After reviewing some functions in my own dot-emacs files, I've noticed that the function signature that describe-function shows for byte-compile-file differs to that for the function definition in the Emacs Lisp source code visible after find-function for byte-compile-file.

The function signature that I'm seeing with describe-function:

(byte-compile-file FILENAME)

The function signature visible in bytecomp.el.gz after find-function:

(byte-compile-file filename &optional load)

I've noticed this with Emacs 28 from openSUSE OBS (openSUSE Tumbleweed) and in Emacs 29 from the emacs-devel ports in FreeBSD ports.

When I noticed this peculiarity, I was trying to revise a hack in my own dot-emacs files, such that would ostensibly byte-compile any source file that does not have a byte compiled file or for which the source file is newer than the first matching byte-compiled file, then writing to a byte compiled dest filename at some translated pathname under user-init-dir. It would load the byte-compiled file by default. It's not been working out, per se - hence the debugging. Considering the previous, I'm not even sure if I can be certain of what byte-compile-file function it's calling.

Could it be simply a quirk in describe-function?

1 Answer 1


There is only one function of a given name at a time. describe-function tells you what file the function was defined in, and clicking the link takes you directly to it. When a function is redefined, the new function replaces the old and new metadata about the source of the function replaces the old metadata. Thus find-function and describe-function will always send you to the correct definition. ¹

If you look closely at the definition in bytecomp.el, you will notice that it has a declaration:

(declare (advertised-calling-convention (filename) "28.1"))

This is a way of deprecating arguments. byte-compile-file used to take an optional argument, but in Emacs 28.1 they deprecated it. The argument is still there in the real argument list so that old code will continue to run without error, but the documentation doesn’t mention it and this declaration completely hides it. You can call emacs-lisp-byte-compile-and-load if you wish to immediately load the file that you have compiled.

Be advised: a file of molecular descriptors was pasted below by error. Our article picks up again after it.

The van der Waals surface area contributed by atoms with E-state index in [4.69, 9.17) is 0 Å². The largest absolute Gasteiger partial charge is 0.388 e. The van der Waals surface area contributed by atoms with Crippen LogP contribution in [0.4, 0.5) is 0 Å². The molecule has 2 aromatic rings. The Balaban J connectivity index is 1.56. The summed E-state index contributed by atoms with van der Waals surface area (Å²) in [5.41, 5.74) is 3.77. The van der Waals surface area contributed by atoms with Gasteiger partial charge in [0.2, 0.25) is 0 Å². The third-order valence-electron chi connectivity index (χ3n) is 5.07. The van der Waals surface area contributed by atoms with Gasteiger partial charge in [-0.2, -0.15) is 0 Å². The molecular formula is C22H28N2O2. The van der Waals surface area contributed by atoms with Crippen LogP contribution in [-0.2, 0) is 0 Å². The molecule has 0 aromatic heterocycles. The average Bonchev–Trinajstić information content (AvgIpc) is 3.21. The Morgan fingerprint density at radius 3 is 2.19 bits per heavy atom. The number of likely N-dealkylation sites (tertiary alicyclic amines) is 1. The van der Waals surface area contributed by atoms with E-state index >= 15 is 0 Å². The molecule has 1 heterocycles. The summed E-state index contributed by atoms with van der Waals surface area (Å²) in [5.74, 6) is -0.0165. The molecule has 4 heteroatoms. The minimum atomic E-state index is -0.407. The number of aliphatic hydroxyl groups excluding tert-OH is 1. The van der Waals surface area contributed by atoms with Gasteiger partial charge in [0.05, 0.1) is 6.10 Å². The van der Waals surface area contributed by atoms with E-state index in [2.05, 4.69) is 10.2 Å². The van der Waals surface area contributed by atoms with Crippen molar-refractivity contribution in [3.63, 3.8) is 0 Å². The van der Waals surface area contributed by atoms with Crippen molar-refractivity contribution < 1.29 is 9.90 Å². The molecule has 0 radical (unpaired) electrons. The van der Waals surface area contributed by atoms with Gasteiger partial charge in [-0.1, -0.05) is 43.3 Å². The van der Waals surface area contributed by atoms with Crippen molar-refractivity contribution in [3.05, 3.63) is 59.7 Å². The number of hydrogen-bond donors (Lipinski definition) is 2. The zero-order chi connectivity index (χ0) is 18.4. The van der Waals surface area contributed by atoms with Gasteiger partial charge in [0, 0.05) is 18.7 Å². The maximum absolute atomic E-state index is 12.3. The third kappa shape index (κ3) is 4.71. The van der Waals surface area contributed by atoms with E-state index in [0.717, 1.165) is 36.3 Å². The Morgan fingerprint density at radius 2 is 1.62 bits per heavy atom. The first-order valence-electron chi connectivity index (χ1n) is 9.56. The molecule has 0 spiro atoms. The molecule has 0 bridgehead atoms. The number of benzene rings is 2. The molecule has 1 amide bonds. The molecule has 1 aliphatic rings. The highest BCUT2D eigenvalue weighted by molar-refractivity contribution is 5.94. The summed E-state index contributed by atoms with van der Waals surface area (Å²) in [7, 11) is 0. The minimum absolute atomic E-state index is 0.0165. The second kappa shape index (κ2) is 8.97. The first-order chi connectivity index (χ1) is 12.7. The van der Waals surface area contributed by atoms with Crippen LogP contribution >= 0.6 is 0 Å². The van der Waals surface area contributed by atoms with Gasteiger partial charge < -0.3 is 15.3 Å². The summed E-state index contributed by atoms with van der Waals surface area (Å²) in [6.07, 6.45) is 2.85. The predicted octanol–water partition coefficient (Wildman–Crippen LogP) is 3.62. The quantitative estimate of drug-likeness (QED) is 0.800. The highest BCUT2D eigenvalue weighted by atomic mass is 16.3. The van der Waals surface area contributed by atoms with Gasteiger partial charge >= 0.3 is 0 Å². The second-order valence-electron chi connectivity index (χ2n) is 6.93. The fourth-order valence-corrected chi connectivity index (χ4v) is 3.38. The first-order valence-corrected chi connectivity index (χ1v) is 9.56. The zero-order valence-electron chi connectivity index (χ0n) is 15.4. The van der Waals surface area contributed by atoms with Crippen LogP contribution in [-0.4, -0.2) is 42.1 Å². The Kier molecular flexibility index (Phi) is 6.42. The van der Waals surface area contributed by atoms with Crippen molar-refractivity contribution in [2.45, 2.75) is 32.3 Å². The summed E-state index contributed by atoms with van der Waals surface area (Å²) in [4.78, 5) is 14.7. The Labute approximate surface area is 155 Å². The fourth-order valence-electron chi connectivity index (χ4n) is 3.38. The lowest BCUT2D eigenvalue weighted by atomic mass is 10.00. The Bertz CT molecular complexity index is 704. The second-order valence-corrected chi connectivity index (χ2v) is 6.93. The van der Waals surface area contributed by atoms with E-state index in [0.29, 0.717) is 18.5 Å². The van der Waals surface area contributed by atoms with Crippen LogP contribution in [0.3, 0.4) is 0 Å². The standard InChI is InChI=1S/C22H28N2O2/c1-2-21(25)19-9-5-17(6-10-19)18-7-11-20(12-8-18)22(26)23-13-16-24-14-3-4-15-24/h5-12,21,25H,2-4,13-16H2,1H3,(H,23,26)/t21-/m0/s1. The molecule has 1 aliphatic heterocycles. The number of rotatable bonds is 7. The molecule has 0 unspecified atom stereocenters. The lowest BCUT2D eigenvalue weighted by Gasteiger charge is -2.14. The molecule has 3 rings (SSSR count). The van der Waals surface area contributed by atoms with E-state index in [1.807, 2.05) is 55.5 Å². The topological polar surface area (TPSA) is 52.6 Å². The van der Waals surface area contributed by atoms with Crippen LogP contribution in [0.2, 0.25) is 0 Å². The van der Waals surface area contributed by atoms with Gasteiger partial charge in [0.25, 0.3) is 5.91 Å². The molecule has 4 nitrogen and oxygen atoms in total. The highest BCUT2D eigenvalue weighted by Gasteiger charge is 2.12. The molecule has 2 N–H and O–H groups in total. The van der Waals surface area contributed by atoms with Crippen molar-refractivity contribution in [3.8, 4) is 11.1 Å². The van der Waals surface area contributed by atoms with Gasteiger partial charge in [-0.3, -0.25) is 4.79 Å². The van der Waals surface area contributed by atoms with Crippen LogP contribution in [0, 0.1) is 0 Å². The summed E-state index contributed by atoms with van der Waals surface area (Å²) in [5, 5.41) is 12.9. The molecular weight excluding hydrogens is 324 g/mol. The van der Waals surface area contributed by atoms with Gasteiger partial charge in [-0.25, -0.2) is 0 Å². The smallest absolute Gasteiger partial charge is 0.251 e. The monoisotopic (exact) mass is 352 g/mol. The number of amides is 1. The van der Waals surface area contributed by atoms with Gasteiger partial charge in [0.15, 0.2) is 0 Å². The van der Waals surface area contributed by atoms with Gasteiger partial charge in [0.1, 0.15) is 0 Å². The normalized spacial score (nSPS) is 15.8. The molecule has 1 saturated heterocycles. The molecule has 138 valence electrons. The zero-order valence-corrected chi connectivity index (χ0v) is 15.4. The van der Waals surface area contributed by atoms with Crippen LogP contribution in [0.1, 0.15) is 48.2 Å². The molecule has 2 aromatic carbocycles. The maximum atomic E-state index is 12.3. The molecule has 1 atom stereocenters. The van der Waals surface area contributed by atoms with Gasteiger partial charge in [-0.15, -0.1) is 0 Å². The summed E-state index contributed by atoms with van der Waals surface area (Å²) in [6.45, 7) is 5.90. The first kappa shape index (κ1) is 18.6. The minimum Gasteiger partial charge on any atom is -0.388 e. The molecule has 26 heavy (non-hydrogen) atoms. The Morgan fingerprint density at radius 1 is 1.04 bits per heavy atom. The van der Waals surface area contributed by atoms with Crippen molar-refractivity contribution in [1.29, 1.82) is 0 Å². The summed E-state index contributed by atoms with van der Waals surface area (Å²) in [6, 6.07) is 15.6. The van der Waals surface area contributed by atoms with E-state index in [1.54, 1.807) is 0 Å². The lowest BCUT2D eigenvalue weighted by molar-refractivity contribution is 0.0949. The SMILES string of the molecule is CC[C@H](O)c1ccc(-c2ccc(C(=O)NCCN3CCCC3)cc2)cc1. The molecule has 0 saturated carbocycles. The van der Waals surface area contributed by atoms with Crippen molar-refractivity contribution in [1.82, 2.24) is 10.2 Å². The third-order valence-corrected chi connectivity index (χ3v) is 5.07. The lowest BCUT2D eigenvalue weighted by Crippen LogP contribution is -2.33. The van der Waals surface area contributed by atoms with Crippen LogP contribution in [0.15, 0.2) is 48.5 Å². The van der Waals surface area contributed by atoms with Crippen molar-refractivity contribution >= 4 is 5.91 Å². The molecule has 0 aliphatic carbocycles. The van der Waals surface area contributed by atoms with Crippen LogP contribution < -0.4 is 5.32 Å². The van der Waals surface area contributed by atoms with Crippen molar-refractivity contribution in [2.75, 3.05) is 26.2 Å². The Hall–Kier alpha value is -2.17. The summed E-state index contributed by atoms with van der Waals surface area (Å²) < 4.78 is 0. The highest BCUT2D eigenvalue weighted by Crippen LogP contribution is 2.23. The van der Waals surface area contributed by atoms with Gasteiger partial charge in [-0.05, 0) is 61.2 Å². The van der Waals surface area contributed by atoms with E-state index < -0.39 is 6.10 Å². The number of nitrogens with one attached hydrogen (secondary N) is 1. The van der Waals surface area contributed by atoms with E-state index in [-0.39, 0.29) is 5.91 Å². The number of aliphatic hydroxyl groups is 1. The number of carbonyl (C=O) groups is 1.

You can get more information by looking at the help for set-advertised-calling-convention.

¹: There is, of course, a caveat. It is possible to define a function that has no stable source location, in which case that part of the metadata will be empty. find-function will tell you that it doesn’t know where the function is defined, and describe-function will omit the link. The easiest way to do this is to type a definition into a buffer that is not associated with a file, such as the *scratch* buffer, and evaluate it there with C-x C-e.

  • Due to the difference in the function signature, I wasn't sure if the byte-compile-file definition I was looking at - from find-function - if it had represented the definition of the byte-compile-file that Emacs was using, in this instance. It's informative to learn about this matter of calling conventions in Emacs.
    – Sean Champ
    Commented Apr 28, 2022 at 1:03

Your Answer

By clicking “Post Your Answer”, you agree to our terms of service and acknowledge you have read our privacy policy.

Not the answer you're looking for? Browse other questions tagged or ask your own question.